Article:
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Andrew Beaujon‘s nostalgic anti-Soviet post has me looking around every corner for America vs. Russia artifacts. Today, one of those artifacts found me. I saw a cyclist wearing a Street Fighter II shirt at the intersection of Euclid and Champlain. The back of said shirt depicted the ultimate early ’90s, fictional Cold War match-up: Guile versus Zangief.

For those of you unfamiliar with the Street Fighter video game series, Guile is one of America’s finest: a blond flat-top sportin’, dog-tag-wearin’, camouflagin’ Air Force pilot. While Zangief (pronounced either Zang-eef or Zan-gef, depending on your hometown arcade’s geographic coordinates) was (and still is, though the character no longer schmoozes with a Gorbachev look-alike during the game’s story scenes) every American child’s worst Soviet nightmare: 6-foot-5, 300 lbs., with a mohawk, mutton chops, a body covered in scars, red high-top leather boots and a tiny red posing thong. Guile’s signature move is the “Sonic Boom,” and Zangief’s the head- (and soul-) crushing pile driver.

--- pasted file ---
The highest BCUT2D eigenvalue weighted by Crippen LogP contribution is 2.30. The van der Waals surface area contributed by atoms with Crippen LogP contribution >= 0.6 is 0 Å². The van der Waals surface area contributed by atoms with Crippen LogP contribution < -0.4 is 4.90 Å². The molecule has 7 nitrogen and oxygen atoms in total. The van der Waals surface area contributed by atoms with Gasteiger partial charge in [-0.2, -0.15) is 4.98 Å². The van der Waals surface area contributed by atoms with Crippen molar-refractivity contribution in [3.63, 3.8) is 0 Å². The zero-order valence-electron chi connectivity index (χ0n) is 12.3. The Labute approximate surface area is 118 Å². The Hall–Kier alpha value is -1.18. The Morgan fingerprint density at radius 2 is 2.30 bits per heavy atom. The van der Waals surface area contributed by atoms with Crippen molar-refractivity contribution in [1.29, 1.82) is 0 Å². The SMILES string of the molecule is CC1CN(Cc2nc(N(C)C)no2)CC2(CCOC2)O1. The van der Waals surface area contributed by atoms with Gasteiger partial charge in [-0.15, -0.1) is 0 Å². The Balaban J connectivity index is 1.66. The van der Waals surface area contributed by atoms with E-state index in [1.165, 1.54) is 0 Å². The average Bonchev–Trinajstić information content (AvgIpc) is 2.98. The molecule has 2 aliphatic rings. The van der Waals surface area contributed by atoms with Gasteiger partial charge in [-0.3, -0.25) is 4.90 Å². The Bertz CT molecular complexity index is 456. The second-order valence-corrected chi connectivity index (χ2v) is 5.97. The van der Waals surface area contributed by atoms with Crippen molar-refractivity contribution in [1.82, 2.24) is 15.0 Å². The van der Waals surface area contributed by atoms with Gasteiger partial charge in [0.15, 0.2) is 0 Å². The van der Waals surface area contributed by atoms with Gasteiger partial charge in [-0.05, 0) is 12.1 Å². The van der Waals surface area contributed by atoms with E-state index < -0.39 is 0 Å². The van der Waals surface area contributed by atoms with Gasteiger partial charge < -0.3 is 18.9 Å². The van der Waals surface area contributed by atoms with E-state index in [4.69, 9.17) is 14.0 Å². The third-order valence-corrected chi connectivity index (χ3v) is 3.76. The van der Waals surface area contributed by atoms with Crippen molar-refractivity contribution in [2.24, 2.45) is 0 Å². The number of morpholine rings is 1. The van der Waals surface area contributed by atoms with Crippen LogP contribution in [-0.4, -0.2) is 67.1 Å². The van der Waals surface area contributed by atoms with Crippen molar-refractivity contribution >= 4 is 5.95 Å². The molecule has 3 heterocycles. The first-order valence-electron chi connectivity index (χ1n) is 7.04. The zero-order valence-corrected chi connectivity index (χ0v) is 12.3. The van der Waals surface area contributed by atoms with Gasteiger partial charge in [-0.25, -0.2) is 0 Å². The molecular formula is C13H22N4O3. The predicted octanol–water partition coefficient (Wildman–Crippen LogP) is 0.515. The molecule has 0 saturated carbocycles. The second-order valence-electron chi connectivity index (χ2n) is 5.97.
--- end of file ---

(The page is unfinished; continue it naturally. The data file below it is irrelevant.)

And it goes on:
True lovers of the Street Fighter series spend all of their free time (and, it would seem, disposable income) at the few arcades that still host the game, but with the U.S. setting up missile defense shop in Poland, and Russia sending even more tanks into Georgia, now seems like the perfect moment to bring the SNES classic—-and the anti-authoritarian mentality that motivated its protagonists—-back to mainstream play.